Wound care was performed using standard burn center protocol, and consisted of non-adhesive gauze impregnated with either Neosporin® or Sulfamylon® ointment. The burn surgeon, who was blinded to the SPY results, assessed the burn visually each day after the SPY procedure was complete. The SPY results were not used to guide treatment decisions in any way, and the study was terminated when the surgeon determined that the burn either required grafting, or was healing and the patient could be discharged.
Area 1 was an area determined to require grafting, while area 2 was judged likely to heal by clinical visual assessment. The difference in perfusion of areas 1 and 2 is evident on the first day post-burn, with area 2 having almost double the perfusion of area 1. This magnitude of difference remained steady throughout the study period, despite the absolute values varying over time. Both areas were excised and grafted at operation to provide uniformity and prevent hypertrophic scarring along the wound edges.
The difference in area 1 and 2 in this case were smaller than that in the previous case, likely due to a smaller magnitude of difference in burn depth. Unlike Case 1, this patient demonstrated a spike in perfusion on day 4, immediately prior to the assessment of healing and discharge.
Similar to Case 2, this patient showed a spike in perfusion of both areas on day 3, which then returned to a level similar to previous values on day 4. The absolute difference between areas 1 and 2 was of a smaller magnitude compared to the previous cases, and on day 2 the values were similar enough to be indistinguishable.
Neither of the latter two patients required subsequent skin grafting, suggesting that the correct surgical decision had been made based on clinical grounds alone. In all cases the areas determined to be deeper by visual assessment were shown to have reduced perfusion by quantitative assessment; however as indicated above, the magnitude of difference and absolute values both varied substantially between patients and both areas eventually healed.
This pilot study demonstrates that ICG fluorescence assessment has the potential to differentiate depth of burn as early as day 1, several days prior to this becoming apparent to an expert burn surgeon on visual assessment. It is telling that these changes in perfusion are subtle enough that they are only clearly evident when the computerized system of calculating perfusion as a percentage of baseline is used; the changes in perfusion are difficult to appreciate on visual inspection of the fluorescence images alone. This of course reflects the difficulty burn physicians face using visual assessment — the differences in regions of healing are indeed subtle, and often require technological aids in order to make this determination at an early stage. Early reports of ICG fluorescence demonstrated the technique in burns that were clearly obvious on visual inspection to be either very deep or superficial.[5,6] With computer-aided measurement of perfusion, the technology appears to have evolved to a level that allows detection of subtle differences in healing in indeterminate burns, which increases the potential for clinical utility.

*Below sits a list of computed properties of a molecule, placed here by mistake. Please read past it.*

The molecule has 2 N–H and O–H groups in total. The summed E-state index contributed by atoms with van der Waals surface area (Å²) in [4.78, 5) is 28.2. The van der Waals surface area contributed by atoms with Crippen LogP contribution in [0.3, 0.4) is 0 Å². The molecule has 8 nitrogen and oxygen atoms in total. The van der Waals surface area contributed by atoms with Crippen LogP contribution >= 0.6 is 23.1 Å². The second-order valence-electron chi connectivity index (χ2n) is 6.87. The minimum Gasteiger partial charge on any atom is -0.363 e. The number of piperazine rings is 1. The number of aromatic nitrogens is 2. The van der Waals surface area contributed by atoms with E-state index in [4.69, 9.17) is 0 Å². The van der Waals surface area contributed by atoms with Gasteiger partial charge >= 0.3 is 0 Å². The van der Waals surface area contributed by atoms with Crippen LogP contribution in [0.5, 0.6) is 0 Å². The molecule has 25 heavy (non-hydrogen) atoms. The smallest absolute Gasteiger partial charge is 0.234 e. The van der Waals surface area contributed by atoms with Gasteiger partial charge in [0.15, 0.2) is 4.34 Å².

The authors intend this case series to suggest proof-of-concept, rather than make a definitive statement on the clinical potential of this technology in burns. Deeper areas clearly had less perfusion than more superficial areas; however the pattern of variations in perfusion is intriguing. The two patients who did not require skin grafting displayed clear spikes in perfusion immediately before the time that the determination of healing was made — a finding that was not seen in the patient who required skin grafting. The patients that healed also had more variability in the perfusion curves of the deeper and superficial areas, while the first patient who had two clearly distinct areas, one which required grafting and one which would have otherwise healed, showed nearly parallel lines in perfusion. Larger studies will be required to confirm that these findings represent biologic phenomena rather than random variation amplified by the small sample size.
One drawback to this method is the need for an intravenous injection of the ICG which increases the invasiveness of the assessment. ICG is an FDA approved and well-tested drug with indications for perfusion assessment in many other areas, and a long track record of safe use; nevertheless this is a significant drawback compared to completely non-invasive methods. While the generic ICG is available at low cost ($50 per dose from our institutional pharmacy) the proprietary kit that is sold by the SPY company is considerably more expensive ($1500 per hospital contract at this institution), and therefore it likely to be cost-prohibitive for routine daily use. Currently the standard contract between the company and hospital require use of the commercial kit rather than generic ICG, and thus the cost per patient would be significant.
There are several limitations to the generalizability of these results, besides the obvious limitation of a small descriptive case series. Firstly, while the measured perfusion clearly varied with depth of burn, this difference was apparent even when both areas were relatively deep, or relatively superficial i.e. the perfusion difference compared to intact skin seems to be a relatively linear continuous variable rather than an ordinal or exponential variable. As such, it is likely to be difficult to generate a clear cut-off point to make decisions on operative treatment. There was no significant difference in absolute perfusion in the case that required surgery and the cases that healed, which is a warning that clinical applicability might be limited. The absolute value of perfusion varied substantially between cases, suggesting that variability between individuals may also pose a problem with this form of assessment. Finally, there was substantial variability in perfusion between day 3 and 4 in the latter two cases, which indicates that timing of the intervention will significantly affect the results, and would have to be standardized in order to create a clinically useful assessment tool.